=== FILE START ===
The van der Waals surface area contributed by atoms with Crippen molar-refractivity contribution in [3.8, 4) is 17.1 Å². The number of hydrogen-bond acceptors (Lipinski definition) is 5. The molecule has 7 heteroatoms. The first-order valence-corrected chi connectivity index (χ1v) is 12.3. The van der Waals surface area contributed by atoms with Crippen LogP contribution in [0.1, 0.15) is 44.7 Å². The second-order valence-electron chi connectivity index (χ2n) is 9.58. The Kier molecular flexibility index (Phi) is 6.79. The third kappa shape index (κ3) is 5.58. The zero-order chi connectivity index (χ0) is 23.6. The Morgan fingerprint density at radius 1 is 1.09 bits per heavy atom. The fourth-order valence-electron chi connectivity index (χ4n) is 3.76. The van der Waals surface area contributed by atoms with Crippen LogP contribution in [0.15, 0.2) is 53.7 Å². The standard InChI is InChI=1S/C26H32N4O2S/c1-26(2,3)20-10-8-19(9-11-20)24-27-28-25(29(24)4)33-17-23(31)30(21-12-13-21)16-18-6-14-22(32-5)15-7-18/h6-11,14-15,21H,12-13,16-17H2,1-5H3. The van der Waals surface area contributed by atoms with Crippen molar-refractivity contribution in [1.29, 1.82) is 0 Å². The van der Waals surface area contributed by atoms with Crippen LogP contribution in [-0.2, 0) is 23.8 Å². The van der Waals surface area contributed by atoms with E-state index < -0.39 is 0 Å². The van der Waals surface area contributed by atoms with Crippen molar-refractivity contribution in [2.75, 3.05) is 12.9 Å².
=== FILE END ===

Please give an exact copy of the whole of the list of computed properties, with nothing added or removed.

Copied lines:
The van der Waals surface area contributed by atoms with Crippen molar-refractivity contribution in [3.8, 4) is 17.1 Å². The number of hydrogen-bond acceptors (Lipinski definition) is 5. The molecule has 7 heteroatoms. The first-order valence-corrected chi connectivity index (χ1v) is 12.3. The van der Waals surface area contributed by atoms with Crippen LogP contribution in [0.1, 0.15) is 44.7 Å². The second-order valence-electron chi connectivity index (χ2n) is 9.58. The Kier molecular flexibility index (Phi) is 6.79. The third kappa shape index (κ3) is 5.58. The zero-order chi connectivity index (χ0) is 23.6. The Morgan fingerprint density at radius 1 is 1.09 bits per heavy atom. The fourth-order valence-electron chi connectivity index (χ4n) is 3.76. The van der Waals surface area contributed by atoms with Crippen LogP contribution in [0.15, 0.2) is 53.7 Å². The standard InChI is InChI=1S/C26H32N4O2S/c1-26(2,3)20-10-8-19(9-11-20)24-27-28-25(29(24)4)33-17-23(31)30(21-12-13-21)16-18-6-14-22(32-5)15-7-18/h6-11,14-15,21H,12-13,16-17H2,1-5H3. The van der Waals surface area contributed by atoms with Crippen molar-refractivity contribution in [1.29, 1.82) is 0 Å². The van der Waals surface area contributed by atoms with Crippen LogP contribution in [-0.2, 0) is 23.8 Å². The van der Waals surface area contributed by atoms with E-state index < -0.39 is 0 Å². The van der Waals surface area contributed by atoms with Crippen molar-refractivity contribution in [2.75, 3.05) is 12.9 Å².